About Alasdair Gray
Alasdair Gray is the author of many novels, short stories, plays, poems, pamphlets and works of literary criticism. He is also an accomplished artist who has painted many murals, and is the designer and illustrator of his own books as well as those of other writers. Gray's most acclaimed work is his first novel Lanark, published in 1981 and written over a period of almost 30 years. It is now regarded as a classic, and was described by The Guardian as "one of the landmarks of 20th-century fiction." His novel Poor Things (1992) won the Whitbread Prize and the Guardian Fiction Prize.
For a complete curriculum vitae and more information about Alasdair's work, see www.alasdairgray.co.uk.
Me and Faust
I was fourteen in 1949 when the BBC Third Programme celebrated the bicentenary of Goethe’s birth. In a fortnight of talks and dramatisations it presented Marlowe’s Dr Faustus (which partly inspired Goethe’s play) and operas by Gounod and Berlioz that Goethe’s play had inspired. Over several nights it broadcast a complete translation, by Louis MacNeice, of Goethe’s Faust’s five acts. I at once bought a Penguin translation of Goethe’s Faust Part 1 and 2 by Philip Wayne, and in the coming years bought Bayard Taylor’s and John Anster’s Victorian translations for a few shillings in second hand shops. Later my friend Archie Hind lent me Thomas Mann’s 20th-century novel on the same theme – the theme of how much creative energy has an evil source.
Marlowe’s Faust, two centuries before Goethe’s, is a simpler tale about a man who wants more knowledge than God intends men to have, so gets it from the Devil. He becomes rich and famous and seduces Helen of Troy before being eternally damned to Hell. Goethe enriched the tale with a preface partly derived from the Old Testament. In the Book of Job God lets Satan do what he likes with virtuous prosperous Job, to see if Job will still love God when reduced to misery. Goethe’s God – and Devil – test Faust, a Professor without active knowledge of the world. To gain it he needs union with his selfish animal nature – Mephistopheles – who brings him love and power, power that destroys the woman who loves him. Goethe was young when he wrote that start of the play, and in that form Gounod and Berlioz turned it into operas, but shortly before dying he made it three times longer, showing Faust create 19th century civilisation by inventing paper money, acquiring profitable land by forcibly evicting peasants who own it, and imagining he is building a new and better home for humanity by reclaiming desolate seashores. He is too old and blind to know Mephistopheles pays for all his grand schemes by violent military theft and piracy. In spite of which Faust is saved from Hell by an angelic host who conduct him upward through circles of Paradise partly cribbed from Dante’s Divine Comedy because (say the angels) “He who unwearily strives on we have the power to free.”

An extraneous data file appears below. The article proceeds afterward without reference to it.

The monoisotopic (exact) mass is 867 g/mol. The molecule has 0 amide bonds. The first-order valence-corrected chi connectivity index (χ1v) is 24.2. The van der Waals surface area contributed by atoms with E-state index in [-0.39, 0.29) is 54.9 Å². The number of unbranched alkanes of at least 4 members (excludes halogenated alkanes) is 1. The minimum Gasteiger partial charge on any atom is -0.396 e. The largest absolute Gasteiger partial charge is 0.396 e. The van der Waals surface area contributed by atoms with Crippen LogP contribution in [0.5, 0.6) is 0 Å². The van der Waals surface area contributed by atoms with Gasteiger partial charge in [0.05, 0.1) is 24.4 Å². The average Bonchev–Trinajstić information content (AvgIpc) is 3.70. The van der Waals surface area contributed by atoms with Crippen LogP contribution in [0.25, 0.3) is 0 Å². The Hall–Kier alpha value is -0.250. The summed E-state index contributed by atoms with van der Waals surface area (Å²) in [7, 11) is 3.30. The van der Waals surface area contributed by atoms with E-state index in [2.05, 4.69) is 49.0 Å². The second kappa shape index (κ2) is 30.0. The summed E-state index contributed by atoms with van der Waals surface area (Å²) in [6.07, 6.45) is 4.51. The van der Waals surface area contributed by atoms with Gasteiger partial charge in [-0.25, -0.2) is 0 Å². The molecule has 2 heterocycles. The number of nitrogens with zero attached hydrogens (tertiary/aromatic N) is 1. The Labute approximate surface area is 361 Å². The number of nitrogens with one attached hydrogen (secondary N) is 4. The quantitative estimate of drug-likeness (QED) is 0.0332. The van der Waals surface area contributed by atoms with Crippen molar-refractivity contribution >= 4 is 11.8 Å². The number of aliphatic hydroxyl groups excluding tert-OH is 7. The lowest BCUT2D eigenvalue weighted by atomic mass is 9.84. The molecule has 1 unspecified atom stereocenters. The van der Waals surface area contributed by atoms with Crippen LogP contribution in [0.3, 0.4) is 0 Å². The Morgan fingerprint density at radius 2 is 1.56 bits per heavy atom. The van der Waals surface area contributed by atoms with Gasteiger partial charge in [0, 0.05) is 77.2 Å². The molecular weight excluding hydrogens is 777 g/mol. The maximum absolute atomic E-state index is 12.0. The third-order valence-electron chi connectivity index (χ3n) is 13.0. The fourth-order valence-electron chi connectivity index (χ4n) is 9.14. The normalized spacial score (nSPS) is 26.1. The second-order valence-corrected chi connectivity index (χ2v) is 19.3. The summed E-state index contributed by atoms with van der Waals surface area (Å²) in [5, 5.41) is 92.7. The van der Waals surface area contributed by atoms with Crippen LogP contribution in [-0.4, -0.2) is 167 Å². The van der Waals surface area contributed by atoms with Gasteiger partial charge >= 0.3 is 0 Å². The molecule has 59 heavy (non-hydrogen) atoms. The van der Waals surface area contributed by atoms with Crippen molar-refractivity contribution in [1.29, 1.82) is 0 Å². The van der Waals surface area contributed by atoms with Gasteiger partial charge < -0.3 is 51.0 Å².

I thought this a rotten ending for the play, yet most of it haunted me ever after. I too thought all empires, Assyrian or Jewish, European or United States, were got by a Devil’s bargain dividing knowledge from sympathy so that technically masterful folk could exploit underlings and destroy those they could not exploit. And why does God allow such bargains? I think Him the most intriguing character in world fiction. Unlike Jesus (who was probably real) God the Dad is seldom convincingly described as good and loving. I dearly wanted God to be these for I thought Him the soul of the natural world, just as my mind is part of my body.
In 1999 the Citizens Theatre presented a version of Marlowe’s Doctor Faustus by Edwin Morgan. Marlowe’s play combines passages of profound poetry with scenes of slapstick clowning so idiotic that every modern producer of the play has to more or less re-write it. I had enjoyed Michael Boyd’s production of it in Glasgow’s Tron Theatre, but preferred Eddie Morgan’s version, and told him how I would like to consider a modern translation of Goethe’s Faust. He rejected the idea, perhaps because he too thought the ending conforms to what many (wrongly) believe – that losses suffered by millions will be justified by the existence of a few. I understood why Edwin Morgan did not like a play with that untragic end.
In 2006 I began making rhymed couplets based on Goethe’s Prologue to Faust, and later wrote the First Act of what I hoped would become an imitation of the whole play. An imitation – not a translation! – because in the first place I cannot read German, and secondly, and more importantly, wanted to wrench the story into my own vision of the 20th and 21st century. My Prologue and First Act are almost wholly derived from Goethe’s earliest scenes. I hoped the National Theatre of Scotland would commission me to complete it, but learned that Theatre had just produced a new translation of Goethe’s Faust by John Clifford. So I changed the name to Fleck, and the last two Acts and Epilogue are wholly un-Goethean.